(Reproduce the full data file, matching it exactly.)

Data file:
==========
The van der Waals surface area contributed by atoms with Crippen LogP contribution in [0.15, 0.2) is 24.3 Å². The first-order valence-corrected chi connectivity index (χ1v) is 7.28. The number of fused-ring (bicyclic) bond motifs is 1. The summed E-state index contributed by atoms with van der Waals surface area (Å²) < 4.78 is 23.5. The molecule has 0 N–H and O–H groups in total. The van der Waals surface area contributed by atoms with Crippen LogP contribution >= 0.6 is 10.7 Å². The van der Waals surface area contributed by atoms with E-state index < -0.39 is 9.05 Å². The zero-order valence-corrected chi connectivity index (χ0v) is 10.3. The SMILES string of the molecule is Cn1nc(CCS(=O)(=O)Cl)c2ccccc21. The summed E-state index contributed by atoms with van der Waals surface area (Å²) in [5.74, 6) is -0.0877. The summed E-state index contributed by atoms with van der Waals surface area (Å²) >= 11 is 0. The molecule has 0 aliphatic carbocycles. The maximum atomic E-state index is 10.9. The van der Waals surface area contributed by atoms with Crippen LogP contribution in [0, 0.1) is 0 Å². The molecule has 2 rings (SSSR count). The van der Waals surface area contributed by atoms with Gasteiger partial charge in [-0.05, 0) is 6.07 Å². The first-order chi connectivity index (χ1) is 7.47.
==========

The van der Waals surface area contributed by atoms with Crippen LogP contribution in [0.15, 0.2) is 24.3 Å². The first-order valence-corrected chi connectivity index (χ1v) is 7.28. The number of fused-ring (bicyclic) bond motifs is 1. The summed E-state index contributed by atoms with van der Waals surface area (Å²) < 4.78 is 23.5. The molecule has 0 N–H and O–H groups in total. The van der Waals surface area contributed by atoms with Crippen LogP contribution >= 0.6 is 10.7 Å². The van der Waals surface area contributed by atoms with E-state index < -0.39 is 9.05 Å². The zero-order valence-corrected chi connectivity index (χ0v) is 10.3. The SMILES string of the molecule is Cn1nc(CCS(=O)(=O)Cl)c2ccccc21. The summed E-state index contributed by atoms with van der Waals surface area (Å²) in [5.74, 6) is -0.0877. The summed E-state index contributed by atoms with van der Waals surface area (Å²) >= 11 is 0. The molecule has 0 aliphatic carbocycles. The maximum atomic E-state index is 10.9. The van der Waals surface area contributed by atoms with Crippen LogP contribution in [0, 0.1) is 0 Å². The molecule has 2 rings (SSSR count). The van der Waals surface area contributed by atoms with Gasteiger partial charge in [-0.05, 0) is 6.07 Å². The first-order chi connectivity index (χ1) is 7.47.